We’ve been fooled: the White House memorandum does NOT say that a paid job was not offered to Sestak
Here’s a passage from the brief statement by White House counsel Robert Bauer concerning the administration’s offer of a federal position to Rep. Joseph Sestak in exchange for his not running against Arlen Specter for the U.S. Senate. The memorandum was released on Friday to the amazement and disbelief of the political world, or rather of the non-MSM parts of it:
We found that, as the Congressman has publicly and accurately stated, options for Executive Branch service were raised with him. Efforts were made in June and July of 2009 to determine whether Congressman Sestak would be interested in service on a Presidential or other Senior Executive Branch Advisory Board, which would avoid a divisive Senate primary, allow him to retain his seat in the House, and provide him with an opportunity for additional service to the public in a high-level advisory capacity for which he was highly qualified. The advisory positions discussed with Congressman Sestak, while important to the work of the Administration, would have been uncompensated.As Charles Krauthammer points out on Fox News, Bauer’s statement says that “options for Executive Branch service” were aired. It does not say that these options were only unpaid positions. The remainder of the paragraph then speaks of unpaid advisory positions being discussed, creating the impression, but not actually saying, that the previously mentioned “options” were only unpaid advisory positions. Such artful language clearly suggests that paid positions were also offered, and that the White House is trying to conceal that fact. If this were not the case, the document would have stated unambiguously, “No paid positions were ever discussed.” But it does not say that.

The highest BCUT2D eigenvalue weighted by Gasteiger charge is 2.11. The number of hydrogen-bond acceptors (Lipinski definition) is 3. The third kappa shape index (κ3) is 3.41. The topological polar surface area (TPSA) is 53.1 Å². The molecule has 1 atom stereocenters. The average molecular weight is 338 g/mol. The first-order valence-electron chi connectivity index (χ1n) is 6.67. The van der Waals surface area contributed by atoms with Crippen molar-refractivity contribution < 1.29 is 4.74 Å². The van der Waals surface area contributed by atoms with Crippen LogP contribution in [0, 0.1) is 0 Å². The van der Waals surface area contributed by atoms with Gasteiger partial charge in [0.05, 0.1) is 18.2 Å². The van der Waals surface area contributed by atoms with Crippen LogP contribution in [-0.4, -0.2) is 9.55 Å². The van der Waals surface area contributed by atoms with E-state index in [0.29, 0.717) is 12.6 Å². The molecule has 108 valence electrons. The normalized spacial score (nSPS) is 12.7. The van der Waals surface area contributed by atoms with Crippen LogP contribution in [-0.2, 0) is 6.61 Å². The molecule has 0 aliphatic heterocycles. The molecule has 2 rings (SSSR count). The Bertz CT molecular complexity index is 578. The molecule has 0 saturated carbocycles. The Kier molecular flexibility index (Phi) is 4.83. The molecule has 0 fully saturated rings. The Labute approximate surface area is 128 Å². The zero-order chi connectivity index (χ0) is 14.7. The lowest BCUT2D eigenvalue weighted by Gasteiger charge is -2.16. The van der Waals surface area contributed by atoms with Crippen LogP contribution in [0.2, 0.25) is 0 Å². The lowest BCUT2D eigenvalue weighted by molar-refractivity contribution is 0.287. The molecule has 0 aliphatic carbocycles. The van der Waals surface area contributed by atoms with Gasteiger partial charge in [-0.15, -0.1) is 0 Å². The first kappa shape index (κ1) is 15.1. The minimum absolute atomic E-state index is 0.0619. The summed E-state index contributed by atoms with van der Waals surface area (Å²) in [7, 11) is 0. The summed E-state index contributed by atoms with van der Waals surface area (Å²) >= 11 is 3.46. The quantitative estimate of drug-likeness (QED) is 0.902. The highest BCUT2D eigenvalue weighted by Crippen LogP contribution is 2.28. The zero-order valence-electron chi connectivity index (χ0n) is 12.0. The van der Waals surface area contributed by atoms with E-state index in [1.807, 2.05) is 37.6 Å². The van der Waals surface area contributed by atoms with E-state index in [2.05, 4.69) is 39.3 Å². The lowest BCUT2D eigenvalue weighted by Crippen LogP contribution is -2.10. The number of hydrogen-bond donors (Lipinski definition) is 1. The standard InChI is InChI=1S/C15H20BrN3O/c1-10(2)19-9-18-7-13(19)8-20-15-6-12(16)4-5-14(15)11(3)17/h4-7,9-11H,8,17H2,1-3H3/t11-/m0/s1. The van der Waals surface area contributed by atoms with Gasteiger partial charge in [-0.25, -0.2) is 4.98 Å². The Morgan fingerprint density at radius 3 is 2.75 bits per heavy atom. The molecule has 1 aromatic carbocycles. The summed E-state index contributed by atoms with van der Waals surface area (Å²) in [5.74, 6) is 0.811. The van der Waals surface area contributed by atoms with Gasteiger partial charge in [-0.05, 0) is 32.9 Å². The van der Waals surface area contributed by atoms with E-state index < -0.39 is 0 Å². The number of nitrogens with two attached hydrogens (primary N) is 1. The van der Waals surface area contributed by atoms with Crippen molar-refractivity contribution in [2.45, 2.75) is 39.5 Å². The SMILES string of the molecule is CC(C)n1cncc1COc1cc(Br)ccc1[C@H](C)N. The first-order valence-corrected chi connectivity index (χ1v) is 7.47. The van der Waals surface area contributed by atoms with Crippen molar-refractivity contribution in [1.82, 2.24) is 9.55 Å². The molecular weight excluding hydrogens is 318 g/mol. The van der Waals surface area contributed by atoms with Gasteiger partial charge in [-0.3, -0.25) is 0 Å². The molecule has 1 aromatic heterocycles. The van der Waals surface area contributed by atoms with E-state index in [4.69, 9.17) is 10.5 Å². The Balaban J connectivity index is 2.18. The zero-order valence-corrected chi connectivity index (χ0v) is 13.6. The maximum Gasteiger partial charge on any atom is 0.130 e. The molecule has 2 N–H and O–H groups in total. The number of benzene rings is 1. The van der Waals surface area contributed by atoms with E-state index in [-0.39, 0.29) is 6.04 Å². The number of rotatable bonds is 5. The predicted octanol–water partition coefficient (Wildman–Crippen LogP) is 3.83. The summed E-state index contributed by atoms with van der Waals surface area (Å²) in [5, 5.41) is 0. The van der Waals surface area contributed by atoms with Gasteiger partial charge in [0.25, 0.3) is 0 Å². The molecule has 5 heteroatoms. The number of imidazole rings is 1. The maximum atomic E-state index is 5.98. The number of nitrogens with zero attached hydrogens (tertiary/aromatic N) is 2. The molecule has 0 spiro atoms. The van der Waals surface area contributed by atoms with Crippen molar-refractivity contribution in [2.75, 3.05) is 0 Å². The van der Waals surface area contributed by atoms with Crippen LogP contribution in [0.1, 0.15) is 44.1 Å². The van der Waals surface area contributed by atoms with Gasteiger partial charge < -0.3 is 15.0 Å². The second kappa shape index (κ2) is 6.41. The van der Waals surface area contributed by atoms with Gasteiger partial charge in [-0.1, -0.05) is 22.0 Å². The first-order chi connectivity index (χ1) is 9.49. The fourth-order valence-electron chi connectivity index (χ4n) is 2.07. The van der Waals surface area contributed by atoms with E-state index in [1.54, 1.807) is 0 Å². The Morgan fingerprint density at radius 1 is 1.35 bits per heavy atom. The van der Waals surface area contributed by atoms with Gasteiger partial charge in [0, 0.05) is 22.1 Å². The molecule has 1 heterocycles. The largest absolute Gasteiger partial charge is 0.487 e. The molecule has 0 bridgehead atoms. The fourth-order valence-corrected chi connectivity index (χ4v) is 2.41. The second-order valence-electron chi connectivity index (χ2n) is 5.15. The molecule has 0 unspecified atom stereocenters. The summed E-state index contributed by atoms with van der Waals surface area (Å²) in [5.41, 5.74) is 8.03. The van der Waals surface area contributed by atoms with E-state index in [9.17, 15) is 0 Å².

Krauthammer then points out that the White House has spoken of “a” phone call from former president Clinton to Sestak. But the memorandum says that “Efforts were made in June and July of 2009” to interest Sestak in an appointed position. To which Krauthammer retorts: “I’ve never heard of a phone call that lasted two months.” He says that the White House must be asked, who were the other people who contacted Sestak in that period and what offers did they make to him?
The White House’s official story—which the major liberal media instantly accepted at face value—is thus an obvious cover-up. And thanks to Krauthammer’s actually reading the document (which to my embarrassment I did not do until now but relied on news reports), we now know this not just from the inherent unlikelihood of the account it provides, as was discussed by everyone in the conservative universe over the last two days, but from the text of the statement itself and its internal contradictions.
You may wonder, does the Sestak affair matter much in the larger scheme of things? Probably not. But it is fascinating and remarkable in its own right.